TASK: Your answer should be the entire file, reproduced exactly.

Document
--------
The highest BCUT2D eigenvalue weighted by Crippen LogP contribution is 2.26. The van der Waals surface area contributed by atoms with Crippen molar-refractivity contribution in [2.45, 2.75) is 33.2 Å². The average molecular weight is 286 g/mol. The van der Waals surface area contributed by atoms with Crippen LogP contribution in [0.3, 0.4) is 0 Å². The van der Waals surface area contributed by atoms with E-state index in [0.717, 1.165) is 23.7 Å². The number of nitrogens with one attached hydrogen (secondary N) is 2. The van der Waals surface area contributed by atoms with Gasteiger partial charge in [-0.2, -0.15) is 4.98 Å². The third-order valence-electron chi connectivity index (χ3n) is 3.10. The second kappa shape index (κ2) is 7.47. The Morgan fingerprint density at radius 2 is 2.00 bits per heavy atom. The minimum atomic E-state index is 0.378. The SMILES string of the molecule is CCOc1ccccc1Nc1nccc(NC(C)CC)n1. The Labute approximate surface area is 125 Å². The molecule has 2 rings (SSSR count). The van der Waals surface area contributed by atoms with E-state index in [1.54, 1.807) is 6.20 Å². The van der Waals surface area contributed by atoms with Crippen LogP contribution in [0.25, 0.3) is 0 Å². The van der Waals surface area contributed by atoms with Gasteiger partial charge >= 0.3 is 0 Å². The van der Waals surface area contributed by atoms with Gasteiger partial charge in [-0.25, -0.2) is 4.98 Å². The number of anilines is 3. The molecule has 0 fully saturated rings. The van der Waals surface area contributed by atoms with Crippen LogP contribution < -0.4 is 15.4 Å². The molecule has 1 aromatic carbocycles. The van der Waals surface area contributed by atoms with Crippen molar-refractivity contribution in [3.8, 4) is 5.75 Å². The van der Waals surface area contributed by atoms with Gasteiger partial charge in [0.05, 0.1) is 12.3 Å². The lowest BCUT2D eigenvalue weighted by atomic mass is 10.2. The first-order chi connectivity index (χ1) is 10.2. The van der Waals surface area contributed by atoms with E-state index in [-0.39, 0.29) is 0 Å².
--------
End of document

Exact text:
The highest BCUT2D eigenvalue weighted by Crippen LogP contribution is 2.26. The van der Waals surface area contributed by atoms with Crippen molar-refractivity contribution in [2.45, 2.75) is 33.2 Å². The average molecular weight is 286 g/mol. The van der Waals surface area contributed by atoms with Crippen LogP contribution in [0.3, 0.4) is 0 Å². The van der Waals surface area contributed by atoms with E-state index in [0.717, 1.165) is 23.7 Å². The number of nitrogens with one attached hydrogen (secondary N) is 2. The van der Waals surface area contributed by atoms with Gasteiger partial charge in [-0.2, -0.15) is 4.98 Å². The third-order valence-electron chi connectivity index (χ3n) is 3.10. The second kappa shape index (κ2) is 7.47. The Morgan fingerprint density at radius 2 is 2.00 bits per heavy atom. The minimum atomic E-state index is 0.378. The SMILES string of the molecule is CCOc1ccccc1Nc1nccc(NC(C)CC)n1. The Labute approximate surface area is 125 Å². The molecule has 2 rings (SSSR count). The van der Waals surface area contributed by atoms with E-state index in [1.54, 1.807) is 6.20 Å². The van der Waals surface area contributed by atoms with Crippen LogP contribution in [0.25, 0.3) is 0 Å². The van der Waals surface area contributed by atoms with Gasteiger partial charge >= 0.3 is 0 Å². The van der Waals surface area contributed by atoms with Gasteiger partial charge in [-0.25, -0.2) is 4.98 Å². The number of anilines is 3. The molecule has 0 fully saturated rings. The van der Waals surface area contributed by atoms with Crippen LogP contribution < -0.4 is 15.4 Å². The molecule has 1 aromatic carbocycles. The van der Waals surface area contributed by atoms with Crippen molar-refractivity contribution in [3.8, 4) is 5.75 Å². The van der Waals surface area contributed by atoms with Gasteiger partial charge in [0.05, 0.1) is 12.3 Å². The lowest BCUT2D eigenvalue weighted by atomic mass is 10.2. The first-order chi connectivity index (χ1) is 10.2. The van der Waals surface area contributed by atoms with E-state index in [-0.39, 0.29) is 0 Å².